Parsifal … For the Victims of Hiroshima … Choral Symphony

Parsifal – Prelude to Act One
Threnody ‘For the Victims of Hiroshima’
Elegischer Gesang, Op.118
Symphony No.9 in D minor, Op.125 (Choral)

Emma Bell (soprano)
Jane Irwin (mezzo-soprano)
Timothy Robinson (tenor)
Iain Paterson (bass-baritone)

City of Birmingham Symphony Chorus

BBC Philharmonic
Gianandrea Noseda

Reviewed by: Andrew Maisel

Reviewed: 12 September, 2008
Venue: Royal Albert Hall, London

Gianandrea NosedaFinding music that complements and enhances our understanding of the ‘traditional’ Proms performance of Beethoven’s ‘Choral’ Symphony is never easy. In choosing works that take us on a spiritual journey leading to the ultimate quest for joy that lies within the Beethoven symphony, Gianandrea Noseda and the BBC Philharmonic hit upon an original and stimulating programme that promised much, albeit with variable results.

It’s hard to find music that takes us further on that spiritual journey than “Parsifal”. The Prelude to Act One is the departure gate to that journey. Unfortunately Noseda and the Philharmonic sounded as if they had lost their tickets as the ‘Prelude’ failed to achieve any sort of lift off. The rippling figuration against which the opening theme is picked-up by strings and winds remained resolutely grounded when we should start to feel transported into a world outside of time, one with a spiritual dimension. It’s not a question of tempo: others have taken longer (and Boulez’s recording is an extraordinary three minutes swifter) but all meaningful performances of this ‘Prelude’ need to prepare us for the emotional and sacred journey ahead.

Krzysztof Penderecki (b.1933)Far better was to follow. Penderecki’s Threnody ‘For the Victims of Hiroshima’ (1960) is a disturbing and frankly disquieting memorial to the victims of the A-bomb dropped on Hiroshima at the close of World War Two. 52 strings are plucked, tapped, scraped and worked in almost every way on order to produce a world of anger and fear. Some passages are so quiet it’s hard to hear at times what is being played. But this is not a quietness of tranquillity and serenity, there’s something much more disturbing going on: this is the outright horror of man’s inhumanity to man. And what a good idea to dive straight into the becalming sense of peace of Beethoven’s “Elegischer Gesang” (Elegiac song), written in memory of the young wife of a friend who had died at the age of 24. The short work was originally written for solo voices and string quartet: here we had orchestra and the splendid voices of the City of Birmingham Symphony Chorus, its sense of peace and acceptance of death a fitting and spacious companion to the anger of the Penderecki.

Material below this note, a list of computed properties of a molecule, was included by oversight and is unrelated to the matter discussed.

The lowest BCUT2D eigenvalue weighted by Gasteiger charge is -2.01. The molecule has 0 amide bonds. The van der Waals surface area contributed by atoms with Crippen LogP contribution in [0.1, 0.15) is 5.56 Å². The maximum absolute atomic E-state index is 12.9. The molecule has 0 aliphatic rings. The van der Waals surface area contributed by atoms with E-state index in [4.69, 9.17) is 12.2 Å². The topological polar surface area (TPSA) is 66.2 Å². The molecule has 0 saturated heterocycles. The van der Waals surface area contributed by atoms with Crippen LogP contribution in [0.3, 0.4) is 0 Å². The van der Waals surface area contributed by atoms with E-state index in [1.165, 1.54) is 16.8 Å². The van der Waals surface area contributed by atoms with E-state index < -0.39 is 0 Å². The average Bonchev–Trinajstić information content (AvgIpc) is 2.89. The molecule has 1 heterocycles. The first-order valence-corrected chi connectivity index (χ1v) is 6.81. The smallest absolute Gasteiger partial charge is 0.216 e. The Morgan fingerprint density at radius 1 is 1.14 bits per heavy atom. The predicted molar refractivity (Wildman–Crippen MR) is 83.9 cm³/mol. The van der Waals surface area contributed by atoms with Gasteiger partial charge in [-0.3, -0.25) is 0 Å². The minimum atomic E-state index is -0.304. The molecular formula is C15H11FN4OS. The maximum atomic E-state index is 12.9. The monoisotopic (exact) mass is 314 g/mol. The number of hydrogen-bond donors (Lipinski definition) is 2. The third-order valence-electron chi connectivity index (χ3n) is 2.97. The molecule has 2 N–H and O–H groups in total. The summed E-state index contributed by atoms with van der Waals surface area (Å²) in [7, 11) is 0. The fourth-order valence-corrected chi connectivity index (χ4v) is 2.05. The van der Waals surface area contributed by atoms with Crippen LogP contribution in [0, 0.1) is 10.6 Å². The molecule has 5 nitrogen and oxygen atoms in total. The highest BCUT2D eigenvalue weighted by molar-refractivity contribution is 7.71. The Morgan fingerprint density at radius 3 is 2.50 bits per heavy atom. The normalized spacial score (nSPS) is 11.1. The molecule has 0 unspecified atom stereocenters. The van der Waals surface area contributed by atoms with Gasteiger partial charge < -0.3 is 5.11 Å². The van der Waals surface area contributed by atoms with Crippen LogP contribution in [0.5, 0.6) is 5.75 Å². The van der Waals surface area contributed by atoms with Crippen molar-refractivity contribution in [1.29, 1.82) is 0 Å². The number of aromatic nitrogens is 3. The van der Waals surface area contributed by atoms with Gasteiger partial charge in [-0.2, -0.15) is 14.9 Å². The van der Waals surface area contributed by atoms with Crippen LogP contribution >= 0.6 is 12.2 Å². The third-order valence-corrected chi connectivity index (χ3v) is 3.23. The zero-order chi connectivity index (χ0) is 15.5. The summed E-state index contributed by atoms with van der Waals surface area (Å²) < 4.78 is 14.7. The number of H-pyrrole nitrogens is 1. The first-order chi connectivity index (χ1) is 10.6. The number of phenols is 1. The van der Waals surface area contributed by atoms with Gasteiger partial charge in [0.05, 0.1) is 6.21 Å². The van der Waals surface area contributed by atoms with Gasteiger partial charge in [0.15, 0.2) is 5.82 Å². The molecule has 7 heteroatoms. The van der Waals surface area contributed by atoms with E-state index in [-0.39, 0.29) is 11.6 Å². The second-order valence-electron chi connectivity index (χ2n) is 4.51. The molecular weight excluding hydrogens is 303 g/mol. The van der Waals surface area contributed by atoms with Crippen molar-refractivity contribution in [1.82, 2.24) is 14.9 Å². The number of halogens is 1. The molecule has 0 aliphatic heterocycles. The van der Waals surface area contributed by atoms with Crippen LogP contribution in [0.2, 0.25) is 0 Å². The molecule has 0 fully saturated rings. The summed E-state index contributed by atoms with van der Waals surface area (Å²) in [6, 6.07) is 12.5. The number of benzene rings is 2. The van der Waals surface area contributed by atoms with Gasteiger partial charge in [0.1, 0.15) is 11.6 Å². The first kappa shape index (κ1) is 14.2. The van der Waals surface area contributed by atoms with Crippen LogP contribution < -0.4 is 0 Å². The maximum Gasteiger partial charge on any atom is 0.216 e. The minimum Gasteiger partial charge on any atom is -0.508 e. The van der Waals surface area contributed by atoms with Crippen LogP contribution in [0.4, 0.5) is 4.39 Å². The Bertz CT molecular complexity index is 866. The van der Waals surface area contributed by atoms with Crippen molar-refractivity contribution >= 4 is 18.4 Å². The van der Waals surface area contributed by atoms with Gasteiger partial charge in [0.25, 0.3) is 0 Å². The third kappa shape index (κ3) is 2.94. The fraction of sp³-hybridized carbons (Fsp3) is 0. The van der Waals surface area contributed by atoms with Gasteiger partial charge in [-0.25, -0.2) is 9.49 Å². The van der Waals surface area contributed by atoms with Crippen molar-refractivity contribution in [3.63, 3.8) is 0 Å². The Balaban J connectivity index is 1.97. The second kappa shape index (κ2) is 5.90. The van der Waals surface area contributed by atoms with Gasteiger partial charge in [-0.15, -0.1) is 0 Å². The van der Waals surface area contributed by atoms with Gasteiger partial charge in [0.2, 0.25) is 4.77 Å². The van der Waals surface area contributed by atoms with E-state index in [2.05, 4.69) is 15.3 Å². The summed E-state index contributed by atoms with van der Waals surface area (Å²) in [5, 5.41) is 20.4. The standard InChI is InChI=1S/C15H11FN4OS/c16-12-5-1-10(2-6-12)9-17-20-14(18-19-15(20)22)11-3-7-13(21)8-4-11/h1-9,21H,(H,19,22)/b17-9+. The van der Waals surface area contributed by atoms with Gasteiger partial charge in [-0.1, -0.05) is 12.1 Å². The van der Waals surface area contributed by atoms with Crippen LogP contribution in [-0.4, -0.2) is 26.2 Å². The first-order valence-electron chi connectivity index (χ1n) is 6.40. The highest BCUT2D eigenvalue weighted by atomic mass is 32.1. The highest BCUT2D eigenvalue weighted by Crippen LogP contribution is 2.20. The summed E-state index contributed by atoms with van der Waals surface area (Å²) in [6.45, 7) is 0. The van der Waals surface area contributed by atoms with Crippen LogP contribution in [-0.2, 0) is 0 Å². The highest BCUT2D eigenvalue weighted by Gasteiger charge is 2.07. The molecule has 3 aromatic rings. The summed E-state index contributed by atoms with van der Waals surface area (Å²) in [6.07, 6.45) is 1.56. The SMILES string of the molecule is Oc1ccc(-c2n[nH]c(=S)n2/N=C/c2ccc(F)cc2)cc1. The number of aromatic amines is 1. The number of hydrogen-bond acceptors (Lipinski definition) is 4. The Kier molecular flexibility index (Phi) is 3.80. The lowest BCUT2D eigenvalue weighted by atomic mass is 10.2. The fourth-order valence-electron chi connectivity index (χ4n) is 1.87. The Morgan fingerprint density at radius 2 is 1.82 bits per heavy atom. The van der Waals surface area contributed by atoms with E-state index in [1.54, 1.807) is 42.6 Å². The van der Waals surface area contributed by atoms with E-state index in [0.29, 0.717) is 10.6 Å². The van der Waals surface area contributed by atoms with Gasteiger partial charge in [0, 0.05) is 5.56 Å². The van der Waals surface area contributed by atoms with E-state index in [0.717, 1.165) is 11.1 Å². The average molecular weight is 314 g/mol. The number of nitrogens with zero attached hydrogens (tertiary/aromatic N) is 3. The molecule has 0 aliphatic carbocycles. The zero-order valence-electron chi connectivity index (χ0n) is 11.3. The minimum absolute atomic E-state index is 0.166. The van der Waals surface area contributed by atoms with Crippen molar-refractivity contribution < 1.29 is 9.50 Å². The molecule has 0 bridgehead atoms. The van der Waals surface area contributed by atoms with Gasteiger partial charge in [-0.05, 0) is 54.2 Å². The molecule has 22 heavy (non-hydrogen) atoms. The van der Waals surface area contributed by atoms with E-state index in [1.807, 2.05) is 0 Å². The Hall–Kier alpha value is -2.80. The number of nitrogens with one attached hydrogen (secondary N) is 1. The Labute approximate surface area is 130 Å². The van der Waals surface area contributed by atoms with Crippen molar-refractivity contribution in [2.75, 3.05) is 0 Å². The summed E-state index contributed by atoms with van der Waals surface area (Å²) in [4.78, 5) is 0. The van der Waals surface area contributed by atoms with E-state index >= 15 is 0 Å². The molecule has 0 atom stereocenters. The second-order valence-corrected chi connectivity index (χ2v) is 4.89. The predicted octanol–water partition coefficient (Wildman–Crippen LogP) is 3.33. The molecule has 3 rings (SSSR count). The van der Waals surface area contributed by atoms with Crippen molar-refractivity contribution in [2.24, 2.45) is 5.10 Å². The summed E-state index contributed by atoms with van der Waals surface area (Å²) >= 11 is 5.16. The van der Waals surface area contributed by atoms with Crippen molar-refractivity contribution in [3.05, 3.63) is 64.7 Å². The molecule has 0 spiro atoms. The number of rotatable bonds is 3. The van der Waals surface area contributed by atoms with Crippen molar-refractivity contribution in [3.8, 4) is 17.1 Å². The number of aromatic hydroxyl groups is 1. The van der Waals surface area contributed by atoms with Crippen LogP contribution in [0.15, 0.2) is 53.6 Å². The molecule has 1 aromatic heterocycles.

Performances of Beethoven’s ‘Choral’ Symphony have got quicker and quicker over the years with Norrington, Mackerras and Gardiner, for example, all clocking in around the hour mark. So if you didn’t like the swifter approach you weren’t going to like Noseda’s 61-minute account. Such interpreters have argued for years that this approach is much closer to Beethoven ‘s intentions than the ones that most of us have grown up with (Klemperer and Furtwängler at the other end of the speed scale, for example), a result, they argue, of revisions made by Wagner which dictated that the final two movements, especially, are played much slower than they should be.

How Noseda’s conducting of Beethoven 9 can be beheld really depends largely on your expectations of how this symphony should be played. This performance stood out for clarity of musical line and sense of architecture. From the outset there was a sense of momentum, purpose and direction, a drive and energy to the first movement that was hugely engaging. The downside of this is the loss of a feeling of universality, a grand sense of scale that transmits greatness unfolding. This wasn’t helped by the BBC Philharmonic, a fine orchestra, here sounding undernourished, the violins slightly thin and at times quite shrill.

Swifter tempos, especially in the ‘slow’ third movement, pay dividends for those preferring a ‘fresher’ approach, here bringing a more song-like quality if at the expense of poetic feeling; and there was also a loss of momentum midway through, the only time Noseda’s sense of direction faltered. The finale was the most successful, the opening explosive, the ‘Ode to Joy’ theme played expressively by the cellos and double basses and picked up beautifully by the violins. The four soloists were variable though, Iain Paterson the pick of the bunch, a voice of power and musicality and with fine German diction. Emma Bell was a little shrill and rather too loud, completely overwhelming Jane Irwin. Top marks must go to the CBSO Chorus, in resplendent voice and singing-out Schiller’s verses with a real sense of abandon and exultation.

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